Your pastor needs prayer right now. He is facing significant stressors, making decisions that may have far-reaching consequences, and handling questions from concerned parishioners for which he may not have answers.
I spend the first hour-and-a-half of each day in my study, doors closed, a cup of coffee in hand. I reach for the Book of Common Prayer and turn to the Daily Office readings, bookmarked to the current week. After a brief prayer, I read the psalm of the day, the Old Testament reading, and the reading from the Epistles. About this time, I head to the kitchen for another cup of coffee or a cup of Earl Grey. Then I return for the reading of the Gospel.
I pray as I read. I reflect. Sometimes I make notes to myself. If I have time, I read from a helpful book. Over the years, I have used George Macdonald’s remarkable sermons, Dallas Willard’s and Richard Foster’s books, C.S. Lewis’s sermons and essays, and many more. Lately, I’ve been reading Scot McKnight’s Kingdom Conspiracy.
After the reading of the Gospel, I pray. Today it was a disjointed prayer of submission, adoration, and intercession. As I prayed, I found myself wondering why I have been feeling so anxious. I am not, by nature, an anxious person but the last couple of weeks have been stressful. As I thought about this before the Lord, three particular stressors came to mind.
I find making decisions very stressful when I don’t have sufficient information. During the Covid-19 crisis, I (and tens of thousands of other pastors) have had to make one decision after another: First it was, “Do we cancel in-person services?” Then, how long must we cancel in-person services?
The decisions just keep on coming. How do we communicate during this time? Do we live stream Sunday services? How do Family Ministry, Youth Ministry, Kid’s Min communicate? Do they live stream? How do we care for our most vulnerable population? What about our staff? Will they work from home? Will they have enough to do to occupy their time? Can they afford the time off?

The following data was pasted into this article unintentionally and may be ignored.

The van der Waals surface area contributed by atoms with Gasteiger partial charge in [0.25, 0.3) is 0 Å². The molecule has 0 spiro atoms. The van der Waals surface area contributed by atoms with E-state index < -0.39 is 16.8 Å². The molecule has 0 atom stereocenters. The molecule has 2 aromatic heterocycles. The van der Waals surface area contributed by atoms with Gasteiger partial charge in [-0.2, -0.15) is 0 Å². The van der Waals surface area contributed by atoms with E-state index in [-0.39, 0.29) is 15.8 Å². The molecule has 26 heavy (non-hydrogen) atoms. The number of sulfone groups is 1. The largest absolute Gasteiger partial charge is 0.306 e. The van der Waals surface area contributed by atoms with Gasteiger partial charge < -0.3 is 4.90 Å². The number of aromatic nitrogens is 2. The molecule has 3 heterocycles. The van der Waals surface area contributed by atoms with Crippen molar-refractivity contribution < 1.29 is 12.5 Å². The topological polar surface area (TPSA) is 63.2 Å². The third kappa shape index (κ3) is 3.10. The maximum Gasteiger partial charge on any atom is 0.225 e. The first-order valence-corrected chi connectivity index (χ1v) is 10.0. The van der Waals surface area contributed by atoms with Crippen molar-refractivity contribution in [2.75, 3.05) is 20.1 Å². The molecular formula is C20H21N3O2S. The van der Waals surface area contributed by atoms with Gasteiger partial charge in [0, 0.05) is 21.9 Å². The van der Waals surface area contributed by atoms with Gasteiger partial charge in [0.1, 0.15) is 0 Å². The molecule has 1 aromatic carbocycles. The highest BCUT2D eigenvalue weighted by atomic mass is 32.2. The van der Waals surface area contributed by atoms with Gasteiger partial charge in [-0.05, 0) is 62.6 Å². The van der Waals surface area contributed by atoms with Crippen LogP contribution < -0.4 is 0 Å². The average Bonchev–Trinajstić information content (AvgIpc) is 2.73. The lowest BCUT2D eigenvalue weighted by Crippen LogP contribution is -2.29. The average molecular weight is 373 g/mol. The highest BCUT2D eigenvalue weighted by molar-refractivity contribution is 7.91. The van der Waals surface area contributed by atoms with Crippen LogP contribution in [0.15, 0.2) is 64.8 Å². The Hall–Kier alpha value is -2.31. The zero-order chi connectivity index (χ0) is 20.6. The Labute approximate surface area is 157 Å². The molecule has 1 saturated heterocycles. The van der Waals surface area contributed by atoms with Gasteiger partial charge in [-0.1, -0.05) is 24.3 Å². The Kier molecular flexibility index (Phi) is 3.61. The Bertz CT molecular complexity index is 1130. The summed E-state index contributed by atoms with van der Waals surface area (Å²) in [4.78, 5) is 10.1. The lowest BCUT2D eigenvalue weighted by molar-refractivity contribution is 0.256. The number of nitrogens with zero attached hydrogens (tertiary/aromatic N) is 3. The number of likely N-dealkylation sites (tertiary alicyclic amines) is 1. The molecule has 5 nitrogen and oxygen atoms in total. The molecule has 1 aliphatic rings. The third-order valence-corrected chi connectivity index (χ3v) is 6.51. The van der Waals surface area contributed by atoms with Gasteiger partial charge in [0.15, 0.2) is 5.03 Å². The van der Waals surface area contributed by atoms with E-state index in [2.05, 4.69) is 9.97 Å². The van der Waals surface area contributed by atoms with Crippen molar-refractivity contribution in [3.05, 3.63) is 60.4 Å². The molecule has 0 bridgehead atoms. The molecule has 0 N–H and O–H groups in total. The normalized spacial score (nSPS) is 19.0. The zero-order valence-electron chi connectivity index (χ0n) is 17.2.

All this is uncharted territory. We do not have the facts, don’t know how long the social distancing measures will be necessary. We have volunteers calling our most vulnerable folks, many of whom are seniors, but we’ve discovered they don’t answer the phone if they don’t recognize the caller. Many have mailboxes that are filled or were never set up. How do we reach them? Each question demands a decision that itself requires a flurry of other decisions.
Another stressor for me is being around disagreements. From day one, the response to the coronavirus has been full of disagreements, even at the highest levels. Congress and the White House were hardly in lockstep when all this began. It’s been reported that the president and his own coronavirus task force are at odds. People’s response to the crisis largely depends on whom they are listening to, and our church people aren’t listening to the same authorities.
To every question, someone has a different answer. Should we cancel services? Before our governor banned gatherings of more than fifty, one would answer, “Of course. It is the only loving thing to do.” Another would say, “No way! We must not give in to fear.” In most churches, people look to the pastor for guidance during disagreements, but how does one guide when one lacks sufficient information?
A third stressor has to do with expectations for (or, more accurately, with efforts to influence) the decisions being made. There are always people who strive to get their way, thinking that their idea is best or their need most urgent. Of course, everyone’s need is most urgent to them.
All of this adds to the burden pastors carry for the church family they love. Pray for your pastors and let them know it. Look for ways to help your church family during this crisis. Reach out to the vulnerable with concern and help, including unchurched neighbors and friends. Churches that do this will not only come out on the other side of this crisis; they will come out stronger.
First published by Gatehouse Media